Many firms emphasize data quality because of the perceived importance of big data - the general consensus is "more is better," and corporate IT departments often work tirelessly to amass as much information on consumers as possible. But lately, another school of thought has begun to emerge. Perhaps size doesn't matter - it's not the amount of information in one's database that counts, but rather, its accuracy and relevance that matters more.
According to Quartz, "small data" can be just as important as its "big" counterpart. The more information a company collects, the riskier it becomes - redundancies begin to crop up, false correlations might be drawn and the task of ensuring data quality becomes a drain on companies' time and money.
Michael Wu, principal scientist of data analytics at social media analysis firm Lithium, said that there are diminishing returns with data collection - the more you accumulate, the less it's worth to you. Past a certain point, you're only wasting your time.
"The information you can extract from any big data asymptotically diminishes as your data volume increases," Wu told the news source.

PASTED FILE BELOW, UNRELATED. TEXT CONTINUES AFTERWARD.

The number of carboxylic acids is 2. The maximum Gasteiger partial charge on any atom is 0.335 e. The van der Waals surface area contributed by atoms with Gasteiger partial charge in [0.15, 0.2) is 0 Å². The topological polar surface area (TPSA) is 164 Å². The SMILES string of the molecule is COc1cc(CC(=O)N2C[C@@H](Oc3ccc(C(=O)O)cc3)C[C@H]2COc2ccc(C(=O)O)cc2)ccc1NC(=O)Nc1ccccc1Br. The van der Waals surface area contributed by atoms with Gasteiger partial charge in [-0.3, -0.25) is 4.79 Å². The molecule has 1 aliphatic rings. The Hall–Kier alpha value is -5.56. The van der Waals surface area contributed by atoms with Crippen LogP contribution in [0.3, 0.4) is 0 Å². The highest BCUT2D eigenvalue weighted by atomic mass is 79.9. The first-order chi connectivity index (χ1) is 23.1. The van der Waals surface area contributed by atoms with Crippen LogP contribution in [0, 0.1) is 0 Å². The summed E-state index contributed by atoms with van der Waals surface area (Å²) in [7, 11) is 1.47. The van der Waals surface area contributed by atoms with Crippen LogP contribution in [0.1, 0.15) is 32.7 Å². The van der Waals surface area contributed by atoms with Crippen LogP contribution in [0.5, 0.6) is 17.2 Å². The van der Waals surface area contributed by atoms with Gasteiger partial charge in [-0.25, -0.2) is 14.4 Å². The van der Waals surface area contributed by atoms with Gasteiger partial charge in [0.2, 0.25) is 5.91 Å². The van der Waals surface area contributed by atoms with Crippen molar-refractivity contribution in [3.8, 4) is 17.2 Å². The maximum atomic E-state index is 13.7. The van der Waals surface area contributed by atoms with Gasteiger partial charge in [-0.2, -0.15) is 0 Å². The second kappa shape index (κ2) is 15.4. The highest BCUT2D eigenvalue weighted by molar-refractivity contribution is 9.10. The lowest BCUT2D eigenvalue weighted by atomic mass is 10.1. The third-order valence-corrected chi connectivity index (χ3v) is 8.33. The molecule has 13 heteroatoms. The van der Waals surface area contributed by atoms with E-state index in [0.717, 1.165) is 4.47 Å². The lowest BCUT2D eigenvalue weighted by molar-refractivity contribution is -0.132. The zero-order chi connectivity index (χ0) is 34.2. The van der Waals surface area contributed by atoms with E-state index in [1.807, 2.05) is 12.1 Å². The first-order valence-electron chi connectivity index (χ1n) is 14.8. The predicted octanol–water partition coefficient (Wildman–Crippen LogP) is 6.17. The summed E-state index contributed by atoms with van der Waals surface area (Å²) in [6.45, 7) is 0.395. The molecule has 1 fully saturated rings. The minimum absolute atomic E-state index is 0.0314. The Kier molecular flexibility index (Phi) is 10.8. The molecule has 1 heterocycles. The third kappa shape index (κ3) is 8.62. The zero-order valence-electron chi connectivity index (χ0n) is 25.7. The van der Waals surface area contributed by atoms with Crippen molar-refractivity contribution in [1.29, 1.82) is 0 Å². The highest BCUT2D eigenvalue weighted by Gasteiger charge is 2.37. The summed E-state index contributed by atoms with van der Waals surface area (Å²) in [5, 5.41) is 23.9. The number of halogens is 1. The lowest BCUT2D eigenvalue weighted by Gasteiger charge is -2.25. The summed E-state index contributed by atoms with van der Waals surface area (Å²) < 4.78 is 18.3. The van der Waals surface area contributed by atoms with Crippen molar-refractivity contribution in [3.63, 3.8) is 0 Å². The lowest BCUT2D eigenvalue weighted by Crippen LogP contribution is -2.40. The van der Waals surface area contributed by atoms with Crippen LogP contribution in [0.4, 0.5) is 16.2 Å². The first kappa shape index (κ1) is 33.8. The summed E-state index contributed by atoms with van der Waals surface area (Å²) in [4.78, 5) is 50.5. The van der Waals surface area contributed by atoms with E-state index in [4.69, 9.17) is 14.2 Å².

Here are three reasons why "small data" has a place in big business analysis.
Big data can become overcomplicated and expensive
Quartz explains that big data might be just as likely to confuse companies as to enlighten them. Data collection often involves bias, a lack of context or gaps in what's gathered and what's not. The more you collect, the more room for error there is, and fixing those errors often requires a massive amount of labor and computing power. Companies are often better off using simpler, more manageable clusters.
Even huge corporations aren't using Google-style tools
At Google, powerful servers work to evaluate every single page on the internet, analyzing its performance and traffic to find trends. That requires an enormous amount of hardware, not to mention headaches for the engineers asked to sift through everything. Most large corporations don't need to be like Google. Even Facebook and Yahoo, both known for their massive banks of data, don't need Google-style tools to sort through everything - at a certain point, it's overkill.
Small data helps tackle real problems
The Guardian notes that by using small, centralized clusters of data, organizations can solve real problems in communities. Issues like household energy use, local bus schedules and City Hall budgets can all be addressed. Smaller amounts of data can be used to analyze all of the above, helping to effect meaningful changes.